Foods can be categorized as either acid forming or alkaline forming. Our bodies prefer to be in a more alkaline state, as a healthy blood pH is at 7.35 to 7.45, slightly on the alkaline side. While you can’t survive if your blood pH veers too far up or down, the pH of your saliva and urine fluctuates all the time depending on your diet and lifestyle.
The Standard American Diet is largely composed of foods that create an acidic state in the body — refined flour, sugar, meat, and dairy. While these foods may be fine in moderation (or small amounts), an excess of them contributes to inflammation, which can lead to pain. Pain is just another word for inflamed tissues.
But that’s not all. Acid forming foods rob the body of essential nutrients, especially calcium salts and magnesium that help neutralize the acidic affect on the body. Magnesium not only helps control excessive acidity, it also helps to support joint and tissue functions. Thus a high acidic diet translates to less magnesium available.
On the other hand, alkalinizing foods calm inflammation, reduce pain frequency and severity, and even contribute to faster healing and recovery. The primary foods in this category are vegetables and fruits, especially green leafy vegetables.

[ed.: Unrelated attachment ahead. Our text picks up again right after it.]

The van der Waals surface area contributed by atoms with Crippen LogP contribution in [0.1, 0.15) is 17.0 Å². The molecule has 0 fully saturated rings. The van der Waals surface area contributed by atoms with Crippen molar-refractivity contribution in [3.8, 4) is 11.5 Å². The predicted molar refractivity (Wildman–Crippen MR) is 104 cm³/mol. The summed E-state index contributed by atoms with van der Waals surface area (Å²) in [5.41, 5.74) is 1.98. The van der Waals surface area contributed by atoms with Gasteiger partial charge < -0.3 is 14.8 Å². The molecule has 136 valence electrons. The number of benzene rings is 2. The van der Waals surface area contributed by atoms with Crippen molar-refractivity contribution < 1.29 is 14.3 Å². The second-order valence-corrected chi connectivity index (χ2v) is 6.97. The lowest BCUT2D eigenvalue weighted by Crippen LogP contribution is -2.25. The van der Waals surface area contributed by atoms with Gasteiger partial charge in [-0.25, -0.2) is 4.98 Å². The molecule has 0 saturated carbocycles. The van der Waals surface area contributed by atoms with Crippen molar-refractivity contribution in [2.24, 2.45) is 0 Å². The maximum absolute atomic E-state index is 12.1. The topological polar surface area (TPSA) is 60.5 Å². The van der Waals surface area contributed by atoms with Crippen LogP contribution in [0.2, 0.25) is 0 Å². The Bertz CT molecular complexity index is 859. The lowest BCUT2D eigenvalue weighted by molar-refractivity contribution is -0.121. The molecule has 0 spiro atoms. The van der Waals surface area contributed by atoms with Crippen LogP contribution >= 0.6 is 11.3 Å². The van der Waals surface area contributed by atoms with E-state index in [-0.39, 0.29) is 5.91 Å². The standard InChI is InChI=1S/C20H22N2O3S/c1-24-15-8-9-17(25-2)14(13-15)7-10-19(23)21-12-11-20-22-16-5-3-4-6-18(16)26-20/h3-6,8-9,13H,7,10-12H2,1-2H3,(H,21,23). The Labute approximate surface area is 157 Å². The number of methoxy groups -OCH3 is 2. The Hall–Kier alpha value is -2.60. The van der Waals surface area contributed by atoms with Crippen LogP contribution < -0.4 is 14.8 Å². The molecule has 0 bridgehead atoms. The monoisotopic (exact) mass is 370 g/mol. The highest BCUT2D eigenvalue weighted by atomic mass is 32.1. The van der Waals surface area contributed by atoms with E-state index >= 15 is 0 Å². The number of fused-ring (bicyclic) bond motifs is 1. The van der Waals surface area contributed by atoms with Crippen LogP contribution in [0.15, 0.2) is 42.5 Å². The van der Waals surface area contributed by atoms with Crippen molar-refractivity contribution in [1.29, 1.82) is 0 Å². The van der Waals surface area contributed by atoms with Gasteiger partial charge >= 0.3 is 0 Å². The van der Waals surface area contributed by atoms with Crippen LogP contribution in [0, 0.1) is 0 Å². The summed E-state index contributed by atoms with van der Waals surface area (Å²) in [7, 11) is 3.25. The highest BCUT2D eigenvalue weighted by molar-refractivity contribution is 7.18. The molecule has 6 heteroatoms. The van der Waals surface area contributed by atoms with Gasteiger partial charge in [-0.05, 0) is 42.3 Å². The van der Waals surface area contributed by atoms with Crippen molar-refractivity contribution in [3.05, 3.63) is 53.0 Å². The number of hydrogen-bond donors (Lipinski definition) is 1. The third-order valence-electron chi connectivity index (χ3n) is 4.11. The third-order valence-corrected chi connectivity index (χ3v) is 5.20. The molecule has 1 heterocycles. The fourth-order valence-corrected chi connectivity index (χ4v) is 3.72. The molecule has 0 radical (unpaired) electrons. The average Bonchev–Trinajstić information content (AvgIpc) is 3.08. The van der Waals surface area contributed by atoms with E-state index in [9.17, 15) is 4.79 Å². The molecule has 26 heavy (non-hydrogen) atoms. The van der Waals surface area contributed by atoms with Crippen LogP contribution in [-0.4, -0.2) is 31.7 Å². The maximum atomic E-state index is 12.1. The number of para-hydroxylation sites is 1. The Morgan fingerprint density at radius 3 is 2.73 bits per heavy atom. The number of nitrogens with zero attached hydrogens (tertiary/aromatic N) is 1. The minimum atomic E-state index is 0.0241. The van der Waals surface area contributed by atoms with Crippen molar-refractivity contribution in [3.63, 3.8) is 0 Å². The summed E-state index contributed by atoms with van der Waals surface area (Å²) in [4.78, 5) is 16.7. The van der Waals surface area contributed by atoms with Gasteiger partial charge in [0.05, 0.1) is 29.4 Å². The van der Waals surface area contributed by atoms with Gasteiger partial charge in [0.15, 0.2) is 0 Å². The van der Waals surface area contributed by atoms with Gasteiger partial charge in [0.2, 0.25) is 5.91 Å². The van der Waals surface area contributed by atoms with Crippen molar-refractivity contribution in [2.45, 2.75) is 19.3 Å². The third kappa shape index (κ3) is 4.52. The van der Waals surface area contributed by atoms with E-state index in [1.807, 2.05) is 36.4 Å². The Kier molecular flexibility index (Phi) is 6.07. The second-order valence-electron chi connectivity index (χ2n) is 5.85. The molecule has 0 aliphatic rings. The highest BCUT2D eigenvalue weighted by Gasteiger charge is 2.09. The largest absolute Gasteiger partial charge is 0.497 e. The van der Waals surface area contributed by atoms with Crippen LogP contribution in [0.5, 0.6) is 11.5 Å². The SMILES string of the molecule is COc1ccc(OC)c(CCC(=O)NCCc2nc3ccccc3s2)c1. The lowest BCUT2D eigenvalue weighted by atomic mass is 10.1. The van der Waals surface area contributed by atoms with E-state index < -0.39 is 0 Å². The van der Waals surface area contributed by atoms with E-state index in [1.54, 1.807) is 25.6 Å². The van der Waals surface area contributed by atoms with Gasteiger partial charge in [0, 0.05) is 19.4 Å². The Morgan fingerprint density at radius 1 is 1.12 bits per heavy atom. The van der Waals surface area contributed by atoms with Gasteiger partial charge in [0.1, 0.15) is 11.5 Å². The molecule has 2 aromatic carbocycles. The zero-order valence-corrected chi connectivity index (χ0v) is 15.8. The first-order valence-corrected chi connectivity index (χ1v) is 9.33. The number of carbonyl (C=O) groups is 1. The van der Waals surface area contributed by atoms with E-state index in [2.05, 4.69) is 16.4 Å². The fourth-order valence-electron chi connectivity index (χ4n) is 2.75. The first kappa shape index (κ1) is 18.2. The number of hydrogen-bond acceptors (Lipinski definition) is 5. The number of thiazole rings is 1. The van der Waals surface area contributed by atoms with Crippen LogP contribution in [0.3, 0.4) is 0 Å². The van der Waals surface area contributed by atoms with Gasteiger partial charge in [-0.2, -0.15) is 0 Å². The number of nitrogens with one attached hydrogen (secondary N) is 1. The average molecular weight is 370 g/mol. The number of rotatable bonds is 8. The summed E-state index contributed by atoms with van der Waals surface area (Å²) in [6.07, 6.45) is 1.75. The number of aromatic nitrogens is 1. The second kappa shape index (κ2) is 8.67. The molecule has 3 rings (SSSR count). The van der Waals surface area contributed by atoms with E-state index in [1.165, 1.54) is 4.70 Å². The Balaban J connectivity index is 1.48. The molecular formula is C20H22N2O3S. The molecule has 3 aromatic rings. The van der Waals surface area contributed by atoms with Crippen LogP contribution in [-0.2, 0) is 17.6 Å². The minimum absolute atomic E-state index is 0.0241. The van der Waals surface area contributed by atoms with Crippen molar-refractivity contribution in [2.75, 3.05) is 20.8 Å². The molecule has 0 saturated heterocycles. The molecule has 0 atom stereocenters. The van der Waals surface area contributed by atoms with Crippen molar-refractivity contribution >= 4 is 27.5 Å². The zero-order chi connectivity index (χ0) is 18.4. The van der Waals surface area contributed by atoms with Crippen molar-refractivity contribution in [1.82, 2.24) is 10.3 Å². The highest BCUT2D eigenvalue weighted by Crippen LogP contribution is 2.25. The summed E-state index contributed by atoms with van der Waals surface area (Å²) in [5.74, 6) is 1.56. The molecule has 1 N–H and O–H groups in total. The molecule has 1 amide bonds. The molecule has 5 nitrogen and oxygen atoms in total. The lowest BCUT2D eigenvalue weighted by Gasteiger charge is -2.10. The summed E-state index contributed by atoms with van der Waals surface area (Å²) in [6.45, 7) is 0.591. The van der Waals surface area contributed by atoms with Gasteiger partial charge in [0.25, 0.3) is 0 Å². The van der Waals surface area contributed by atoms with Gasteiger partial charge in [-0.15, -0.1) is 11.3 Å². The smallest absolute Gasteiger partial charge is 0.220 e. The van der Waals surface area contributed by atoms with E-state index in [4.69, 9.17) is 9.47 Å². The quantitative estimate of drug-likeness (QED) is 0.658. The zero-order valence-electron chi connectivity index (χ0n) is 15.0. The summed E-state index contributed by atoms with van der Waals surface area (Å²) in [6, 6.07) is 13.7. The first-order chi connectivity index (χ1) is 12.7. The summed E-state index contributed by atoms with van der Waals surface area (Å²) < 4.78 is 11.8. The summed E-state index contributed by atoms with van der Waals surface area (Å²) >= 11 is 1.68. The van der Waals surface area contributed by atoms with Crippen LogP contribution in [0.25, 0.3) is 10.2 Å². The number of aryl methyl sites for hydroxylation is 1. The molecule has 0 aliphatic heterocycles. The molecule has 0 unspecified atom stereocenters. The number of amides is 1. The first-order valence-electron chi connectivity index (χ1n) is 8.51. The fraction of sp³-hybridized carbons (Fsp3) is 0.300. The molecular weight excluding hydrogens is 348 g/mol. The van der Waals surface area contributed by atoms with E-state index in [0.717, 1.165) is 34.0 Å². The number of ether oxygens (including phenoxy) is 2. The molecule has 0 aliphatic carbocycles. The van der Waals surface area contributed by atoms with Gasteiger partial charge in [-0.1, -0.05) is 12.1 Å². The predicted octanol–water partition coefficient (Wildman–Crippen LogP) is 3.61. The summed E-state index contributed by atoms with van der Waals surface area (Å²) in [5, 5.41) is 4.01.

By eating a diet that has an alkaline effect on the body, you create less stress on your organs which have to work overtime to create balance within the body. You will also have more nutrients available – like magnesium – to help reduce tissue and joint pain and inflammation.
Please keep in mind that an alkaline diet isn’t referring to the pH level of the food itself. Some foods which are highly acidic in their natural form, such as lemons and limes, actually have an alkaline effect on the body. An alkaline diet usually refers to eating minimal amounts of meat, dairy products, wheat, refined flours, and sugar; and focusing heavily on fresh fruits and vegetables.
Try it for a week, and see if you don’t notice a change in your pain.